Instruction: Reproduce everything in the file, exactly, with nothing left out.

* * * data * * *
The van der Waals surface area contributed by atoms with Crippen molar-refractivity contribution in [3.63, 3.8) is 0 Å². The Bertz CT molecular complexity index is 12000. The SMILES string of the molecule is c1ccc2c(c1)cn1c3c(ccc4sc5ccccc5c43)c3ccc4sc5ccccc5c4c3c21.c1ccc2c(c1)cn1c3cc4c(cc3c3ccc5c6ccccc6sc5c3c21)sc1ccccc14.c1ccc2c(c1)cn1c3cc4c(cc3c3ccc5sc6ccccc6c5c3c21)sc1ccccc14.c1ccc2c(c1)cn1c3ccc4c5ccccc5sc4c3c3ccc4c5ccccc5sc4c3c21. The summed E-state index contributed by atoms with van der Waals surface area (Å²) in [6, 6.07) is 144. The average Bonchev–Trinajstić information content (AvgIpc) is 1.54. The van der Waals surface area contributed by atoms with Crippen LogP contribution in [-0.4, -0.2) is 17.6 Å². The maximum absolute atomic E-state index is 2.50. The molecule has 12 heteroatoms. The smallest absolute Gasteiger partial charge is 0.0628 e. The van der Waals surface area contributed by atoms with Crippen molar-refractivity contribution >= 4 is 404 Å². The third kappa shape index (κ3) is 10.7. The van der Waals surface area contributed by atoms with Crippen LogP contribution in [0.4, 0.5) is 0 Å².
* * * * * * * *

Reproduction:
The van der Waals surface area contributed by atoms with Crippen molar-refractivity contribution in [3.63, 3.8) is 0 Å². The Bertz CT molecular complexity index is 12000. The SMILES string of the molecule is c1ccc2c(c1)cn1c3c(ccc4sc5ccccc5c43)c3ccc4sc5ccccc5c4c3c21.c1ccc2c(c1)cn1c3cc4c(cc3c3ccc5c6ccccc6sc5c3c21)sc1ccccc14.c1ccc2c(c1)cn1c3cc4c(cc3c3ccc5sc6ccccc6c5c3c21)sc1ccccc14.c1ccc2c(c1)cn1c3ccc4c5ccccc5sc4c3c3ccc4c5ccccc5sc4c3c21. The summed E-state index contributed by atoms with van der Waals surface area (Å²) in [6, 6.07) is 144. The average Bonchev–Trinajstić information content (AvgIpc) is 1.54. The van der Waals surface area contributed by atoms with Crippen LogP contribution in [-0.4, -0.2) is 17.6 Å². The maximum absolute atomic E-state index is 2.50. The molecule has 12 heteroatoms. The smallest absolute Gasteiger partial charge is 0.0628 e. The van der Waals surface area contributed by atoms with Crippen molar-refractivity contribution >= 4 is 404 Å². The third kappa shape index (κ3) is 10.7. The van der Waals surface area contributed by atoms with Crippen LogP contribution in [0.4, 0.5) is 0 Å².